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Habilitation à diriger des recherches

The Quest for Formally Secure Compartmentalizing Compilation

Abstract : Severe low-level vulnerabilities abound in today's computer systems, allowing cyber-attackers to remotely gain full control. This happens in big part because our programming languages, compilation chains, and architectures too often trade off security for efficiency. The semantics of mainstream low-level languages like C is inherently insecure, and even for safer languages, all guarantees are lost when interacting with low-level code, for instance when using low-level libraries. This habilitation presents my ongoing quest to build formally secure compartmentalizing compilation chains that defend against such attacks. In particular, we propose several formal definitions that characterize what it means for a compartmentalizing compilation chain to be secure, both in the case of safe and of unsafe source languages. We start by investigating what it means for a compilation chain to provide secure interoperability between a safe source language and linked target-level code that is adversarial. In this model, a secure compilation chain ensures that even linked adversarial target-level code cannot break the security properties of a compiled program any more than some linked source-level code could. However, the precise class of security properties one chooses to preserve crucially impacts not only the supported security goals and the strength of the attacker model, but also the kind of protections the compilation chain has to introduce and the kind of proof techniques one can use to make sure that the protections are watertight. We are the first to thoroughly explore a large space of secure compilation criteria based on the preservation against adversarial contexts of various classes of trace properties such as safety, of hyperproperties such as noninterference, and of relational hyperproperties such as trace equivalence. We then extend secure compartmentalizing compilation to unsafe languages like C and C++. We propose a new formal criterion for secure compilation schemes from such unsafe languages, expressing end-to-end security guarantees for software components that may become compromised after encountering undefined behavior---for example, by accessing an array out of bounds. Our criterion is the first to model dynamic compromise in a system of mutually distrustful components with clearly specified privileges. It articulates how each component should be protected from all the others---in particular, from components that have encountered undefined behavior and become compromised. To illustrate this model, we construct a secure compilation chain for a small unsafe language with buffers, procedures, and components, targeting a simple abstract machine with built-in compartmentalization. We give a careful proof (mostly machine-checked in Coq) that this compiler satisfies our secure compilation criterion. We, moreover, show that the protection guarantees offered by the compartmentalized abstract machine can be achieved at the machine-code level using either software fault isolation or a tag-based reference monitor. Finally, we discuss the perspectives of scaling such formally secure compilation to realistic low-level programming languages like C.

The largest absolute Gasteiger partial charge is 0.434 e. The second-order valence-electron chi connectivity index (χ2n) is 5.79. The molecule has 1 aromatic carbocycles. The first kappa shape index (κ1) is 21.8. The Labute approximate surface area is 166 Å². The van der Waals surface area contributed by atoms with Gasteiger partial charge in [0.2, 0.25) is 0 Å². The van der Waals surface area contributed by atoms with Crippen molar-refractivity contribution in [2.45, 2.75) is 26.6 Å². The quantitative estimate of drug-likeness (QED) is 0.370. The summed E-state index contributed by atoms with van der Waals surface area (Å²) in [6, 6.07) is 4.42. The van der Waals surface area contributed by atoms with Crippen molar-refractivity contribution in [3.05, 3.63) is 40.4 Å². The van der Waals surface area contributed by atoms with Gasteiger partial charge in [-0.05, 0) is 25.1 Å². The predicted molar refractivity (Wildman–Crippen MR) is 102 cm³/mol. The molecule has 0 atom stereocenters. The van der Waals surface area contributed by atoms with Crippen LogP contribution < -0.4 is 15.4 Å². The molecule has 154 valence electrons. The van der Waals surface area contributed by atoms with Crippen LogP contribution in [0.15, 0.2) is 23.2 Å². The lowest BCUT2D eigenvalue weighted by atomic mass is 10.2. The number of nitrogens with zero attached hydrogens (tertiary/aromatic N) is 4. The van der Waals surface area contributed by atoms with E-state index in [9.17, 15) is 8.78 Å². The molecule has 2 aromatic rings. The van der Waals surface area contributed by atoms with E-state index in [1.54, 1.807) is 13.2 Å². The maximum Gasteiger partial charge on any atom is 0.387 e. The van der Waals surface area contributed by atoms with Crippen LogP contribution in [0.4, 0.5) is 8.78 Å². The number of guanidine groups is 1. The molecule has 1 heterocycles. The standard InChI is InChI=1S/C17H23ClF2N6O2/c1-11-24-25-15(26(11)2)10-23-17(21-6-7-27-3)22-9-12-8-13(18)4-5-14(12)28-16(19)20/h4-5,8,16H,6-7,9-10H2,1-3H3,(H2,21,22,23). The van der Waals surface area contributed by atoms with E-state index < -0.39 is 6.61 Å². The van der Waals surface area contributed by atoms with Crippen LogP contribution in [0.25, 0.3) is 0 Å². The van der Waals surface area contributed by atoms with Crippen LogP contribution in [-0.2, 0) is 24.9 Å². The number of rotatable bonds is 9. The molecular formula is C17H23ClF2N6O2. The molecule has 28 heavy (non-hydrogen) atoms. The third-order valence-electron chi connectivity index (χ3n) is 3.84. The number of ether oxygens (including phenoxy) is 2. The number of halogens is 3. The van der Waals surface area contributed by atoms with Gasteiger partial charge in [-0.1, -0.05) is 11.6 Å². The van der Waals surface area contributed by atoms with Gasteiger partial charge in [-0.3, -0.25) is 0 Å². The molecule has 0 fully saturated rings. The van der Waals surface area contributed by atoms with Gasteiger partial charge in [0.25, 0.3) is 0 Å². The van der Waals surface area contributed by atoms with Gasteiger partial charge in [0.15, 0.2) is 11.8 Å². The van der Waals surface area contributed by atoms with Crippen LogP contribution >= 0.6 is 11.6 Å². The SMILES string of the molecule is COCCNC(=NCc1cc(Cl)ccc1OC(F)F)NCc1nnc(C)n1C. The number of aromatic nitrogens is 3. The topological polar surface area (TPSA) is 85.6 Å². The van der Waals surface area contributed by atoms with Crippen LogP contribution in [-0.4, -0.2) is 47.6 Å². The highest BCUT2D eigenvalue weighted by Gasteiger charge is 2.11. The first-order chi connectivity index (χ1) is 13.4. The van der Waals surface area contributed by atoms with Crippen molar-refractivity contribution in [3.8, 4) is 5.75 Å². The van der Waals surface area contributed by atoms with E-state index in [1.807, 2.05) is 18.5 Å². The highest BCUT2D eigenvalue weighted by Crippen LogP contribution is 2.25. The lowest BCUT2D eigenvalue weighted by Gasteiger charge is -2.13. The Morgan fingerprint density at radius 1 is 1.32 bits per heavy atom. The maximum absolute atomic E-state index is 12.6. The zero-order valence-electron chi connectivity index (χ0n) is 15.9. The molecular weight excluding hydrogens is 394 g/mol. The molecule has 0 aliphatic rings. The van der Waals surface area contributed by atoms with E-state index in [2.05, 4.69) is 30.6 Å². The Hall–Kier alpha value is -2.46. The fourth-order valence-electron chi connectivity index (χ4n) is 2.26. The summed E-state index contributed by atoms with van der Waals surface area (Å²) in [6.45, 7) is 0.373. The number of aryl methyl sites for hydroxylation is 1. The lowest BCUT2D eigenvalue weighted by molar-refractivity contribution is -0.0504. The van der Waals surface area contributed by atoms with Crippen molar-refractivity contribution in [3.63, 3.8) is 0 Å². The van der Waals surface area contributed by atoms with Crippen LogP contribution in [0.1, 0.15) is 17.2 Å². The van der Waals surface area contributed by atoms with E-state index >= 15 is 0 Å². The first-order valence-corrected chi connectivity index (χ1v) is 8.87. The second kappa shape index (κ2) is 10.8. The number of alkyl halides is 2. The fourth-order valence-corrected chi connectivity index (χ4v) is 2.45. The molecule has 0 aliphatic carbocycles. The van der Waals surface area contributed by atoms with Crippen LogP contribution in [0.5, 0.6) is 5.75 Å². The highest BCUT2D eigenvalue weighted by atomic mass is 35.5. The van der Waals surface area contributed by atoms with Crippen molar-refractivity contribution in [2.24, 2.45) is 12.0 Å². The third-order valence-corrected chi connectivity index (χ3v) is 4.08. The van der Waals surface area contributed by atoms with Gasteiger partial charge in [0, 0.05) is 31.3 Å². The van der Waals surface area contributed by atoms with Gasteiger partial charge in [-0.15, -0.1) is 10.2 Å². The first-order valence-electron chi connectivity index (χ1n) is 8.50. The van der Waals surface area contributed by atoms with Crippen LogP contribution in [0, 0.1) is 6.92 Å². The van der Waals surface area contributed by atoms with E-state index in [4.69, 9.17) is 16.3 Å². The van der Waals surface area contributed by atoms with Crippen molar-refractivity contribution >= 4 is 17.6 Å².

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Habilitation à diriger des recherches
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Contributor : Cătălin Hriţcu <>
Submitted on : Sunday, January 27, 2019 - 7:47:30 PM
Last modification on : Tuesday, January 29, 2019 - 10:45:03 PM
Long-term archiving on: : Sunday, April 28, 2019 - 12:38:36 PM

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Cătălin Hriţcu. The Quest for Formally Secure Compartmentalizing Compilation. Programming Languages [cs.PL]. ENS Paris; PSL Research University, 2019. ⟨tel-01995823⟩

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